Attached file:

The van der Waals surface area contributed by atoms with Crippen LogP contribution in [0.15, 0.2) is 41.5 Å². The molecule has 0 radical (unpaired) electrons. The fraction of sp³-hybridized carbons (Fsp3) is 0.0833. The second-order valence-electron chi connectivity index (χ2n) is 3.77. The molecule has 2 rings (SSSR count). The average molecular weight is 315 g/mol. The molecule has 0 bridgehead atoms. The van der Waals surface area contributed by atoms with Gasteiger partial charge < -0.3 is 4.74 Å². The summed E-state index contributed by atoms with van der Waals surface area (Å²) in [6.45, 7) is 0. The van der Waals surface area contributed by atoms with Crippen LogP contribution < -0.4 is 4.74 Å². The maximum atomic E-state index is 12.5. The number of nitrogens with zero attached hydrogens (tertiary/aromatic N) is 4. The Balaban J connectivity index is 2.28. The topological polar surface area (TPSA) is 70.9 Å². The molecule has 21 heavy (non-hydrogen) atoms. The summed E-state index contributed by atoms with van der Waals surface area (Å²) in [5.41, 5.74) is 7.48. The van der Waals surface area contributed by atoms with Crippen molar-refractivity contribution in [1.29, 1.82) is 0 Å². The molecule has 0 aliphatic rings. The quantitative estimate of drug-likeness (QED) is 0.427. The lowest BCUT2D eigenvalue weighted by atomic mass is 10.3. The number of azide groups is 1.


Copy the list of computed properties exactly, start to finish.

The van der Waals surface area contributed by atoms with Crippen LogP contribution in [0.15, 0.2) is 41.5 Å². The molecule has 0 radical (unpaired) electrons. The fraction of sp³-hybridized carbons (Fsp3) is 0.0833. The second-order valence-electron chi connectivity index (χ2n) is 3.77. The molecule has 2 rings (SSSR count). The average molecular weight is 315 g/mol. The molecule has 0 bridgehead atoms. The van der Waals surface area contributed by atoms with Gasteiger partial charge < -0.3 is 4.74 Å². The summed E-state index contributed by atoms with van der Waals surface area (Å²) in [6.45, 7) is 0. The van der Waals surface area contributed by atoms with Crippen LogP contribution < -0.4 is 4.74 Å². The maximum atomic E-state index is 12.5. The number of nitrogens with zero attached hydrogens (tertiary/aromatic N) is 4. The Balaban J connectivity index is 2.28. The topological polar surface area (TPSA) is 70.9 Å². The molecule has 21 heavy (non-hydrogen) atoms. The summed E-state index contributed by atoms with van der Waals surface area (Å²) in [5.41, 5.74) is 7.48. The van der Waals surface area contributed by atoms with Crippen molar-refractivity contribution in [1.29, 1.82) is 0 Å². The molecule has 0 aliphatic rings. The quantitative estimate of drug-likeness (QED) is 0.427. The lowest BCUT2D eigenvalue weighted by atomic mass is 10.3. The number of azide groups is 1.